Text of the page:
This notice of a potential sale is required by law and does not mean the sale has been concluded.
Wonder how many years support the $2.1 Billion would include.
I wonder if that means it'll be purchased without competition. Given the required timetable and the low-risk nature of the MH-60R, I wouldn't be surprised.
There is a competition underway, but I should imagine the engine problems that have grounded the MRH-90's would not be helping the European offer.
From most of the info I have read on this matter i thought a competition [2 way] was definately required, the proposal did say "possible sale" anyhow my own opinion is that the MH60R is the best bet & I think many others [not all] felt the same on other threads regarding this matter.
Originally Posted by Deks
The FMS application needs to be lodged in advance of the decision on the helicopter. There is still a competition underway, and this doesn't hint at anything, one way or the other. It does however tell us that you can buy 24 MH-60R for US$2.1bn with 60 engines, which is really fairly cheap. Be interesting to see what the total package comes to (i.e. the aircraft plus the spares and support) and how that compares to the NH-90 NFH.
The Government first pass decision announced earlier this year (in the budget from memory) was quite specific: competition between a commercial offer from Australian Aerospace (NH-90 NFH) and an FMS offer from the US Navy (MH-60R). The DSCA Congressional announcement is part and parcel of the FMS requirement. Right now AusAero will be sweeting dollops hoping they can offer the NH-90 to the RAN’s spec (including TLS) for less than USD 2 billion. It would appear from their public relations efforts that the only way they can do this is to offer less than 24 helicopters, claiming they can meet the RAN’s needs with less.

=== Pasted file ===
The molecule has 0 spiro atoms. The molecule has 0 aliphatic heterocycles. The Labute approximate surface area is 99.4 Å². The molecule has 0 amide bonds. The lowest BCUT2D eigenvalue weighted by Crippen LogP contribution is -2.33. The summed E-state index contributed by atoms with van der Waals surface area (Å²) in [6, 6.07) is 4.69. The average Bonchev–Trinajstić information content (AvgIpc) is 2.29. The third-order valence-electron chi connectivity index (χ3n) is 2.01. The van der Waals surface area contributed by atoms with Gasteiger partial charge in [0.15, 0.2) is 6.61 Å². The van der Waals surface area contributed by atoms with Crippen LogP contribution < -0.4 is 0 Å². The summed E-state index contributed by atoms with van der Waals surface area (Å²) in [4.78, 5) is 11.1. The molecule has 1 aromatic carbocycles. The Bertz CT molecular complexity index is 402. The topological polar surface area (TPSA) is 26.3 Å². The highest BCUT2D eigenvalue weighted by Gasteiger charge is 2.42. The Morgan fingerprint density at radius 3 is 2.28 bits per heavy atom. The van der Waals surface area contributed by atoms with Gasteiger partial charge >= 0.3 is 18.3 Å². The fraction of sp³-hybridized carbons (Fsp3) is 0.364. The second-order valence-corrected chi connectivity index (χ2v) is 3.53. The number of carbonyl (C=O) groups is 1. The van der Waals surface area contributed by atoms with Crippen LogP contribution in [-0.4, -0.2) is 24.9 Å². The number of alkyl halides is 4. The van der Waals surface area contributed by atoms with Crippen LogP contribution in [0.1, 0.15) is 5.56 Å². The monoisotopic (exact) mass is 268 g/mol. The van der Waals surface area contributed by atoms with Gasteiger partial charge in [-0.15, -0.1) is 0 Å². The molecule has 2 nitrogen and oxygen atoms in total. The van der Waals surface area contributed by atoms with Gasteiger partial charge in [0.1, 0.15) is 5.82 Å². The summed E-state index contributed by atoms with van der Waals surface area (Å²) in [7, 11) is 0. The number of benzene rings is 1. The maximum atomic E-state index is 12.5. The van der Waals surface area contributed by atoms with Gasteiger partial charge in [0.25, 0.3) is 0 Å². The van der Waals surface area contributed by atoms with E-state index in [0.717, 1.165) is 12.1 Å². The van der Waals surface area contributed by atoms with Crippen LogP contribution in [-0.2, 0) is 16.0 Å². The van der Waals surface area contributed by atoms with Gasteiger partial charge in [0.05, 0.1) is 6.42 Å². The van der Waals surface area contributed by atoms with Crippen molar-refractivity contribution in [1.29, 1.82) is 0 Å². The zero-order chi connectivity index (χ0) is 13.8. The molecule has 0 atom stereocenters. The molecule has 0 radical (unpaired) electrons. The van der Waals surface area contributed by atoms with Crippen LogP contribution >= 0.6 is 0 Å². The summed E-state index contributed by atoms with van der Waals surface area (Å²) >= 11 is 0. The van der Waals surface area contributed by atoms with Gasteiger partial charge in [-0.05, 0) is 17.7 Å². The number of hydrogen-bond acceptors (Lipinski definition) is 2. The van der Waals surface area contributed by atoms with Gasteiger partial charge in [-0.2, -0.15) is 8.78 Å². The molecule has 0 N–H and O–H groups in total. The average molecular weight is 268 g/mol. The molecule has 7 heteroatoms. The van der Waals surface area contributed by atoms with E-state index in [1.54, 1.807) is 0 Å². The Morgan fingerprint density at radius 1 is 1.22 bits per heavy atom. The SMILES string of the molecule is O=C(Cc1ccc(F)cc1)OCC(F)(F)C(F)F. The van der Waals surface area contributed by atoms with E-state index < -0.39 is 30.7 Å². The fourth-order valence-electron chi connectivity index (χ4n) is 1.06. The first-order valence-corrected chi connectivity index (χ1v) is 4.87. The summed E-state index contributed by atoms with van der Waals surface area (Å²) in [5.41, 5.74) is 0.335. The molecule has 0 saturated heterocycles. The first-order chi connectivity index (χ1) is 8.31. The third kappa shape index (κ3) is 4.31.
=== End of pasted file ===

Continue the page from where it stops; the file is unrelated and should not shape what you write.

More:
Of course they may present the case that the NH-90 NFH will be assembled in Australia with all of the associated benefits to Australian employment and the economy as well.
Originally Posted by Gubler, A.
There is also the substantial/partial (?) commonality with the NH-90's already being introduced into service.
This would possibly justify a higher price tag because of the side benefits.
When is a decision due?